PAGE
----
I awoke the next morning and moseyed down to the trailhead to meet Jesse. While getting ready I saw a familiar face from Instagram roll up. I had only met her through sharing pictures so it was fun to meet in real life and hike together. If you're on Instagram give her album a look-see @krun_g. We hit the trail and I was feeling the hike from the previous day. Jesse is twice my age but he can hike almost twice as fast. Yale was a nice change of scenery compared to the other 14ers I had just done. It had more character in the fact that the trail meandered through the forest more before getting above treeline. The Sawatch range mountains are like this more. It's nice to have the forest to look at but it also lends itself to a longer hike. As we approached treeline we saw several guys fumbling around with some beer cans on a log next to a creek. I thought it an odd enough scene to strike up a conversation. They informed me that they were doing a photo shoot for their brewery. Free samples? No such luck. We continued up the trail and were greeted with expansive views of the Sawatch range.
I never miss up an opportunity to take some pictures of flowers I haven't seen before. Today was no exception and I was enjoying hiking in the midst of wildflower season.
We continued to wind our way up switchbacks as we approached the final summit ridgeline. Long before getting to the ridgeline though there was a marmot sentry. I'm no marmot whisperer but I have tuned into their behavior over time. The older ones will sit on a promontory and let out a call that sounds more like a loud beep than anything else. They will call out as they see something approaching and that call is often echoed by others farther away. The frequency of the beeping will increase as the disturbance draws nearer. They will keep increasing the frequency until they retreat down their hole with a last bout of quick beeps in succession. In this instance the one marmot saw fit to stay on his perch and continue to call out with the same frequency incessantly. I'm not one to wish harm against any animals but I was awfully tempted to get a rock and chuck it in his general direction. Then the animal equivalent of a car alarm might have gone down his hole and done everybody a favor.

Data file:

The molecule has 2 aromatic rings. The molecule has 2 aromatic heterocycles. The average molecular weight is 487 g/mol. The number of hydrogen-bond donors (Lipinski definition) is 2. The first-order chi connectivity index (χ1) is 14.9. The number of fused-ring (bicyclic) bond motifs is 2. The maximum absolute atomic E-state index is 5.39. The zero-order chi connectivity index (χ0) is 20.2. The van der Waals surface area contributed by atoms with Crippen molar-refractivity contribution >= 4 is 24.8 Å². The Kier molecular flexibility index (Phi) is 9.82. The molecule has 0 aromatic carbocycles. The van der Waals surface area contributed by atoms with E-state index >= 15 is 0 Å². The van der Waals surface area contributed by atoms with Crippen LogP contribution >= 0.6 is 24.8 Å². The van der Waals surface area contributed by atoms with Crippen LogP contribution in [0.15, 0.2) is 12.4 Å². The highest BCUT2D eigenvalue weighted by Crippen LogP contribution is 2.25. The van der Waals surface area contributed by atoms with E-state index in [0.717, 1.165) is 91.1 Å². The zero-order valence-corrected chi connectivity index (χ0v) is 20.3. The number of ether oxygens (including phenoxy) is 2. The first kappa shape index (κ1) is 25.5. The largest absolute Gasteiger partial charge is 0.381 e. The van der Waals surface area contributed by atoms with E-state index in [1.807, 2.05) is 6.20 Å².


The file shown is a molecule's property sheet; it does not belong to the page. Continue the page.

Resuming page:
|Not the culprit, this cheeky fatty was begging for food on Longs Peak|
We made it to the top and enjoyed the summit with the rest of the 4th of July crowd. The views of the surrounding mountains were nice, especially after hours of hiking to see them. One couple in particular had baked cookies and brownies from scratch to share with everybody on the peak. They were delicious and I definitely had two. Apparently she always brought some tasty treats up the mountain to share with other peak baggers. Score!
Not to go unnoticed, some more flowers were sure to catch my attention on the way back down the mountain.
We made our way back down to the trailhead and tried to figure out where to go next. Jesse had enough time off of work to hammer out 4 days worth of peaks, we just didn't know exactly which ones to pick yet. We headed down into Buena Vista and pow wowed over some coffee. Since it was the July 4th holiday the town had been overrun and transformed into an anxiety inducing shit show. It didn't take us long to decide on Mount Princeton. We restocked at the grocery store and then headed for the hills again. After consolidating into my car at the bottom of the road we made our way up. I was on the fence about taking my car up this road as the advice I had heard was to have a four wheel drive with decent clearance. In the world of Colorado roads this can vary greatly from water breaks to jagged, oil pan piercing rocks. In this instance it ended up being subaruble. I only had to stop twice with the first luckily being at the bottom of the road. I was able to conveniently pull out of the way of a four car convoy coming down the trail. With a five speed transmission it is critical for the livelihood of my clutch that I'm not forced to start on a steep incline. After vrooming up the hill in first gear I came head to head with a Land Rover on a straightaway. It was immediately obvious that the driver was a bit out of her comfort zone with a whole gaggle of kids in tow and her reluctance to give me enough room to get by. I was lucky again when I was able to stop on a water break and coax her closer over to the shoulder. I was poised for the climb so I floored it and drove up the bank as high as I dared. When I passed the vehicle my mirror was mere inches from hers and she was close enough to compliment my driving style through the window. I couldn't stall my momentum though and was only able to hear it in stride. The rest of the drive up the mountain was a routine affair of keeping the tires on the highest stuff in the road. I was glad to not encounter another vehicle on the road and we were able to pull in to a nice camp spot that overlooked the whole valley. Once established we took to roaming around the area and exploring. We ended up being right in the middle of a stand of bristlecone pines. This particular species of tree is so unique and each one has its own character. Even after suffering damage from lightning strikes, fires, and other excessive damage they keep on surviving. Even after finally succumbing to the elements their wood is so tough and rot resistant that skeletons of their former selves remain for many years.
I was able to get a picture of the false summit of Princeton, Tigger Peak, with a bristlecone in the foreground. If you look carefully you can see the road that leads up and around Tigger. Right where the road is dropping down to the right and hits the trees of the peak in front of it is where the trail breaks off and wraps around the backside to the true summit.